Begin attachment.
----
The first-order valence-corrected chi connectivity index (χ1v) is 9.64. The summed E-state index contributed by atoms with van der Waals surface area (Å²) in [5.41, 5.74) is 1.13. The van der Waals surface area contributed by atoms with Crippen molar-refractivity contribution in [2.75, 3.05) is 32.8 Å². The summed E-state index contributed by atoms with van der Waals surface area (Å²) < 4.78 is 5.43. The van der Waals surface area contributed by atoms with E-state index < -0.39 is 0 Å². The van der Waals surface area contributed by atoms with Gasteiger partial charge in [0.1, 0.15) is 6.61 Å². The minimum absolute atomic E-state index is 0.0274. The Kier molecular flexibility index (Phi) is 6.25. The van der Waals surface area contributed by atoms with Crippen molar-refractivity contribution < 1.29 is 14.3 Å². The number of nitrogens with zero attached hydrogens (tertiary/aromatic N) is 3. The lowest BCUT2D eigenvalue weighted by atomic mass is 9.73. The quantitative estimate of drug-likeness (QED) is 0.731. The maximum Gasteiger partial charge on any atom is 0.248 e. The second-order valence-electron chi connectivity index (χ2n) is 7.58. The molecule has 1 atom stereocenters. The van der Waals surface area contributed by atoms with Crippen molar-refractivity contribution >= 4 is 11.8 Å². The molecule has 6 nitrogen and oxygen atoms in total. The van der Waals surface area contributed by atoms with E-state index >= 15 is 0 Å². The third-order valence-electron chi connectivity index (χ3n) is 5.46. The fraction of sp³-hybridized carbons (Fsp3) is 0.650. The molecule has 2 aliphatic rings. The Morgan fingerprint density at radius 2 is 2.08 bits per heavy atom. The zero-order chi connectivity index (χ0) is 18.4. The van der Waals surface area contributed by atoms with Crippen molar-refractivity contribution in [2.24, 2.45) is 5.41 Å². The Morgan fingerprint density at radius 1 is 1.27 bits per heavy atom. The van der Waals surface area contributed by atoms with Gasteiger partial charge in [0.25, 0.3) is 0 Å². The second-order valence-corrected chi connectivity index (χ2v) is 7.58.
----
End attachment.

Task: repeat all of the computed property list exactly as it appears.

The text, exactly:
The first-order valence-corrected chi connectivity index (χ1v) is 9.64. The summed E-state index contributed by atoms with van der Waals surface area (Å²) in [5.41, 5.74) is 1.13. The van der Waals surface area contributed by atoms with Crippen molar-refractivity contribution in [2.75, 3.05) is 32.8 Å². The summed E-state index contributed by atoms with van der Waals surface area (Å²) < 4.78 is 5.43. The van der Waals surface area contributed by atoms with E-state index < -0.39 is 0 Å². The van der Waals surface area contributed by atoms with Gasteiger partial charge in [0.1, 0.15) is 6.61 Å². The minimum absolute atomic E-state index is 0.0274. The Kier molecular flexibility index (Phi) is 6.25. The van der Waals surface area contributed by atoms with Crippen molar-refractivity contribution < 1.29 is 14.3 Å². The number of nitrogens with zero attached hydrogens (tertiary/aromatic N) is 3. The lowest BCUT2D eigenvalue weighted by atomic mass is 9.73. The quantitative estimate of drug-likeness (QED) is 0.731. The maximum Gasteiger partial charge on any atom is 0.248 e. The second-order valence-electron chi connectivity index (χ2n) is 7.58. The molecule has 1 atom stereocenters. The van der Waals surface area contributed by atoms with Crippen molar-refractivity contribution >= 4 is 11.8 Å². The molecule has 6 nitrogen and oxygen atoms in total. The van der Waals surface area contributed by atoms with E-state index >= 15 is 0 Å². The third-order valence-electron chi connectivity index (χ3n) is 5.46. The fraction of sp³-hybridized carbons (Fsp3) is 0.650. The molecule has 2 aliphatic rings. The Morgan fingerprint density at radius 2 is 2.08 bits per heavy atom. The zero-order chi connectivity index (χ0) is 18.4. The van der Waals surface area contributed by atoms with Crippen molar-refractivity contribution in [2.24, 2.45) is 5.41 Å². The Morgan fingerprint density at radius 1 is 1.27 bits per heavy atom. The van der Waals surface area contributed by atoms with Gasteiger partial charge in [0.25, 0.3) is 0 Å². The second-order valence-corrected chi connectivity index (χ2v) is 7.58.